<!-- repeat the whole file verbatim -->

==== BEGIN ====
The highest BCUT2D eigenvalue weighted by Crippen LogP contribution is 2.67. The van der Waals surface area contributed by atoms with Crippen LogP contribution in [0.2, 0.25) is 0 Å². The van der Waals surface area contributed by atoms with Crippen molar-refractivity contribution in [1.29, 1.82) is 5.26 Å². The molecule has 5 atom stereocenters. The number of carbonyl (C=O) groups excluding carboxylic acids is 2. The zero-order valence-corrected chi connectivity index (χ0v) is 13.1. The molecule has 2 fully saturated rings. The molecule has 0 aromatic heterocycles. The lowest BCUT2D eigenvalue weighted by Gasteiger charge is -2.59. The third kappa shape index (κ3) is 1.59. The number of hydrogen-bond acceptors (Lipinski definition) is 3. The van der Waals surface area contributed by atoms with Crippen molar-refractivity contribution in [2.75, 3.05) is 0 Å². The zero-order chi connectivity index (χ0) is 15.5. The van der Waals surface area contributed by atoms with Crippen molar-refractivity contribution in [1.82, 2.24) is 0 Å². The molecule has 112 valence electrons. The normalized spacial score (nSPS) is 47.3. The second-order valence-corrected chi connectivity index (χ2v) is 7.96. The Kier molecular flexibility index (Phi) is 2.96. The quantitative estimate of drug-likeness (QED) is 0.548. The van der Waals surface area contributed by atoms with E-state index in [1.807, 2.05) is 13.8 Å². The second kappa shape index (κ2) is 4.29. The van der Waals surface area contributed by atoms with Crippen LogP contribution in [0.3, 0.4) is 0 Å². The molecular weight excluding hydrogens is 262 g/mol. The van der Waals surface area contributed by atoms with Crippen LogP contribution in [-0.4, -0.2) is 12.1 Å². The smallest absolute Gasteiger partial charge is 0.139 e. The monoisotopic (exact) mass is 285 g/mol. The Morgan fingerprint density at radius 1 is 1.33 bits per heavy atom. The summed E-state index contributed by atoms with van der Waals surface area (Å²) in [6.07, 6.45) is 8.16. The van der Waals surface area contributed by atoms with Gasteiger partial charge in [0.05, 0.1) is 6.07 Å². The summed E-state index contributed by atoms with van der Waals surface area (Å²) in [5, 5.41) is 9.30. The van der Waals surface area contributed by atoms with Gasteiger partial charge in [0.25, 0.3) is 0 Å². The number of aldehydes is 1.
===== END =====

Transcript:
The highest BCUT2D eigenvalue weighted by Crippen LogP contribution is 2.67. The van der Waals surface area contributed by atoms with Crippen LogP contribution in [0.2, 0.25) is 0 Å². The van der Waals surface area contributed by atoms with Crippen molar-refractivity contribution in [1.29, 1.82) is 5.26 Å². The molecule has 5 atom stereocenters. The number of carbonyl (C=O) groups excluding carboxylic acids is 2. The zero-order valence-corrected chi connectivity index (χ0v) is 13.1. The molecule has 2 fully saturated rings. The molecule has 0 aromatic heterocycles. The lowest BCUT2D eigenvalue weighted by Gasteiger charge is -2.59. The third kappa shape index (κ3) is 1.59. The number of hydrogen-bond acceptors (Lipinski definition) is 3. The van der Waals surface area contributed by atoms with Crippen molar-refractivity contribution in [2.75, 3.05) is 0 Å². The zero-order chi connectivity index (χ0) is 15.5. The van der Waals surface area contributed by atoms with Crippen molar-refractivity contribution in [1.82, 2.24) is 0 Å². The molecule has 112 valence electrons. The normalized spacial score (nSPS) is 47.3. The second-order valence-corrected chi connectivity index (χ2v) is 7.96. The Kier molecular flexibility index (Phi) is 2.96. The quantitative estimate of drug-likeness (QED) is 0.548. The van der Waals surface area contributed by atoms with E-state index in [1.807, 2.05) is 13.8 Å². The second kappa shape index (κ2) is 4.29. The van der Waals surface area contributed by atoms with Crippen LogP contribution in [0.3, 0.4) is 0 Å². The molecular weight excluding hydrogens is 262 g/mol. The van der Waals surface area contributed by atoms with Crippen LogP contribution in [-0.4, -0.2) is 12.1 Å². The smallest absolute Gasteiger partial charge is 0.139 e. The monoisotopic (exact) mass is 285 g/mol. The Morgan fingerprint density at radius 1 is 1.33 bits per heavy atom. The summed E-state index contributed by atoms with van der Waals surface area (Å²) in [6.07, 6.45) is 8.16. The van der Waals surface area contributed by atoms with Gasteiger partial charge in [0.05, 0.1) is 6.07 Å². The summed E-state index contributed by atoms with van der Waals surface area (Å²) in [5, 5.41) is 9.30. The van der Waals surface area contributed by atoms with Gasteiger partial charge in [0.25, 0.3) is 0 Å². The number of aldehydes is 1.